Generalized anxiety disorder (GAD) is a mental health condition that causes excessive worry along with other symptoms that can get worse over time and can interfere with your daily activities. It can sometimes be challenging to diagnose GAD and may take time.
If you are concerned that you or a loved one may have GAD, speak with your doctor to start the diagnosis process.
A doctor or mental health professional can do a screening for GAD. Your primary care physician may refer you to a specialized mental health provider, such as a psychotherapist.
The diagnosis process will begin with the doctor asking questions about your:
- Medical history
- Current prescription and over-the-counter (OTC) medications
- Concerns about your mental health
Your doctor will also do a physical exam and ask about any physical symptoms you may have.
A doctor will use the “Diagnostic and Statistical Manual of Mental Disorders” (DSM-5) criteria to diagnose GAD. The DSM-5 lists specific symptoms that help your doctor determine the type of condition you have.
DSM-5 criteria for generalized anxiety disorder include:
- Excessive worry and anxiety that happens more often than not for at least six months and affects different activities
- Problems controlling the worry
- Worry and anxiety affecting your ability to function
- Another medical condition or medication is not causing these symptoms
- Another mental disorder is not causing how you feel
- Worry and anxiety are associated with three or more of the following six symptoms:
- Restlessness or feeling on edge
- Becoming tired easily
- Problems concentrating or feeling like your mind is blank
- Muscle tension or aches
- Problems with sleep
Generalized Anxiety Disorder Assessment (GAD-7)
Your doctor may also use the Generalized Anxiety Disorder Assessment (GAD-7) during diagnosis.
The GAD-7 is a questionnaire that ranks your answers on a scale of zero to three. The questions focus on over the last two weeks how often you have been bothered by symptoms that might reflect GAD. Your doctor adds up the answers to the seven questions to determine if you have GAD and its severity.
The total score on the GAD-7 ranges from zero to 21. The scores indicate:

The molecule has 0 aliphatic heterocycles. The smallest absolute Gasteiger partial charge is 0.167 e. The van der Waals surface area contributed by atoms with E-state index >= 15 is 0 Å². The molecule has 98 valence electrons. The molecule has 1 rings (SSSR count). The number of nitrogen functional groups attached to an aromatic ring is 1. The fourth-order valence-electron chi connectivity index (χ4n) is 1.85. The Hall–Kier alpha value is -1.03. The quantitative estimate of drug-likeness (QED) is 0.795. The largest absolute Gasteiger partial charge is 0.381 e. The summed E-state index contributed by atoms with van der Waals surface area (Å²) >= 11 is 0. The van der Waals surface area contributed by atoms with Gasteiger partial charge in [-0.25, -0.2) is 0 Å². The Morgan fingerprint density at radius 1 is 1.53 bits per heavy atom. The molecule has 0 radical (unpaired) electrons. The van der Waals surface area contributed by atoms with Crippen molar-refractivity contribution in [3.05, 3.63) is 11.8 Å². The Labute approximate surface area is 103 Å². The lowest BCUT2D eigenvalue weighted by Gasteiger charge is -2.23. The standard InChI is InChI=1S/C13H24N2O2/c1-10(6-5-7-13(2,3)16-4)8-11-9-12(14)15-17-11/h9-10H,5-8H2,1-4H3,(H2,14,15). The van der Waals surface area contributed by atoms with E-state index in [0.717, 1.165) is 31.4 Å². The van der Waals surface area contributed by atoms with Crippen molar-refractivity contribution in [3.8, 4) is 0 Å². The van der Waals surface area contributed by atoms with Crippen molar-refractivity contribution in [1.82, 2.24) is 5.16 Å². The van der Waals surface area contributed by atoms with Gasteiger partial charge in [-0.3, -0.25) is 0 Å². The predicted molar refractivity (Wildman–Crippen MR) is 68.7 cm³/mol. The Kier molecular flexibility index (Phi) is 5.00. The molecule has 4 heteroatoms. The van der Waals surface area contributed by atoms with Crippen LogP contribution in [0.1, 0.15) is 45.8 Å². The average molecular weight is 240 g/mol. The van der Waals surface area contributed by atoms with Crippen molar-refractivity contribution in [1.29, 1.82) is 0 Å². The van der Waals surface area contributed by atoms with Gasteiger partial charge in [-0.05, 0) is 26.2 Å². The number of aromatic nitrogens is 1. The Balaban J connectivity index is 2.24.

- Mild anxiety: 5 to 9
- Moderate anxiety: 10 to 14
- Severe anxiety: 15 to 21
Labs and Tests
Although there are no specific laboratory tests that can diagnose GAD, your doctor may order some to rule out the possibility of another medical condition causing your symptoms.
Other Mental Health Conditions
It is also possible to have GAD at the same time as a different mental health condition.
You may have:
- Blood tests
- Urine tests
- Other tests
It is possible for certain medications and medical conditions to cause symptoms that can be similar to GAD. Make sure you share all of the vitamins, herbs, prescriptions, and OTC medications you take with your doctor.
You may be wondering if you have GAD. Although you can find online self-screening tests and other tools, an at-home assessment cannot provide a proper diagnosis of a mental health condition. Even if you take this type of test, you will still need to see a doctor to get a diagnosis and treatment.
Accuracy of Self-Assessments
Self-screening tests may not be accurate and can give false-positive or false-negative results. A self-assessment cannot replace the experience and knowledge of a mental health professional.
A Word From Verywell
It is normal to have some anxiety or worry once in a while, especially if you are under a lot of stress. However, GAD is more extreme and has specific symptoms. It is crucial not to wait before asking for help. Although it can be hard to seek out a diagnosis, it is the right decision.
Being honest about your symptoms and what you are experiencing is essential to get the help you need. It will determine the type of care you receive.
If you or a loved one is experiencing GAD, it is important to talk to your doctor. Receiving the correct diagnosis is the first step on the path to wellness because understanding the mental health condition you have is important for getting the right treatment.